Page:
This spring, people all across the state will head to the polls to vote on a new Supreme Court Justice, school board members, local government officials, and maybe even a school referendum.  In recent years, many school districts have gone back to their respective communities to ask for additional funding.  Mineral Point did this as recently as the fall of 2018.  At that time, the hope was the referendum money would help the district navigate the next three years.  Here we are, five years later, and will not be asking for additional money in April.  We have used ESSER relief money, and the great fortune of additional grant money, to provide for maintaining several of our programs.  The district also provided a lower salary increase than most of the surrounding schools.  Most districts were able to offer a 4.7% increase in salaries last year.  Mineral Point was able to pay only a 3% increase.  There have also been additional cuts to help maintain a balanced budget.

Now, you cannot turn on the state news without hearing at least one story about the upcoming budget cycle.  The state legislature creates a two-year budget that includes funding for school districts, and county, township, and city government bodies as well.  In the last biennium budget, the funding for school districts went directly to the property owners in the form of tax relief.  There was very limited, or no increase directly to school districts.  While it may have been talked about as a large increase in school funding, none of that money was usable for schools to offset increased costs for food, fuel, electricity, paper products, and like every household, almost everything we use on a day-to-day basis.  The most difficult piece of information that makes me wonder is that the state is now sitting on the biggest budget surplus ever.  With over $7.5 billion in surplus, I hope the legislators can direct some of that money to fund multiple projects, including school districts.  The Senator that represents our school district is Mr. Howard Marklein.  He also sits on the Joint Finance Committee as a co-chair and helps write the next biennium budget. If you feel that districts need financial support, please reach out to him.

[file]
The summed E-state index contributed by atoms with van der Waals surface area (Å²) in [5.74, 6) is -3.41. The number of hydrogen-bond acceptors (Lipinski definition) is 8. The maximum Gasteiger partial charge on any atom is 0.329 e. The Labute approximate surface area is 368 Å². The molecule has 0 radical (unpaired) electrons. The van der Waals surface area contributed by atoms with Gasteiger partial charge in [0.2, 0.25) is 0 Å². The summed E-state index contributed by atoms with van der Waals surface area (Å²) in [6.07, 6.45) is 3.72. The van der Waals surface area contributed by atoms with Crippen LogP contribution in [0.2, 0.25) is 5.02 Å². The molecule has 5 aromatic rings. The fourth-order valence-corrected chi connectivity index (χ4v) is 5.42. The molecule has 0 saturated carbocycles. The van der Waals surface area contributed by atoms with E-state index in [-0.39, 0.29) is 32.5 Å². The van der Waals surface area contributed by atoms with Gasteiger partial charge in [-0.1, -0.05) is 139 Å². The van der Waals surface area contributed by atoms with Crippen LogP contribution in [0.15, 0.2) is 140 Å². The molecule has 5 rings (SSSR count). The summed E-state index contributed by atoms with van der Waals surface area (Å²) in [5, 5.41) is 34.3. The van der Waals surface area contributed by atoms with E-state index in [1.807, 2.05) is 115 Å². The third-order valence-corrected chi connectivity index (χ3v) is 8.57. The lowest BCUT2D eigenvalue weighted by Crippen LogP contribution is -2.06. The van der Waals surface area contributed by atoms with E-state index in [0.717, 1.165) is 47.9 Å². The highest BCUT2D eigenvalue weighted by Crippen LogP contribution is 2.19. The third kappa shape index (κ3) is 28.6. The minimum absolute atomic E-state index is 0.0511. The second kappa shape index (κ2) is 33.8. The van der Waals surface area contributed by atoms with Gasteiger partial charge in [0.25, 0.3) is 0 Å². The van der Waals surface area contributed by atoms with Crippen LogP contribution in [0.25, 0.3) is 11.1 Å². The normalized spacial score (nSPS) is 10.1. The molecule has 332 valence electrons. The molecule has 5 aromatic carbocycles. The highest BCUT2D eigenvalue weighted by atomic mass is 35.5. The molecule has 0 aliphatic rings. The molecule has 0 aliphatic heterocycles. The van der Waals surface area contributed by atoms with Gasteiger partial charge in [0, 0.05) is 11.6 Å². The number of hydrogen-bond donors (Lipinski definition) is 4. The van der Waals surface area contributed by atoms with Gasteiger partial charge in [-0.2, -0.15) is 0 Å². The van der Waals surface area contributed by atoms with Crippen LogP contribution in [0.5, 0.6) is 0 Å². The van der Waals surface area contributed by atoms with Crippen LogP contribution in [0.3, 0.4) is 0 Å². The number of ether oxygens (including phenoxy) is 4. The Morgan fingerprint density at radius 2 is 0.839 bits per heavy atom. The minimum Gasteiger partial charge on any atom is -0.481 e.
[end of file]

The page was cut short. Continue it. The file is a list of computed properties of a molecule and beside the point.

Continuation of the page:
Mineral Point will not have an operating referendum on the April ballot in 2023 to maintain our programs, but 50 school districts in Wisconsin do (and 45 others asked for operational support in November 2022).  Pointers may not be so fortunate in April of 2024.  There is a great deal of pressure on our budget and it all depends on what the state legislators decide in Madison.  Every part of the state and every level of government has needs that impact taxpayers.  Roads need to be repaired, bridges replaced, and fire and ems support are all very important.  If Mineral Point does not receive any additional financial support from the state, our only choice will be to ask our residents for additional money through a referendum.  Trust me, this is not a position anyone wants to be in.  We will continue to do our best and offer the best education a student can receive.  That is why we are #PointerNation.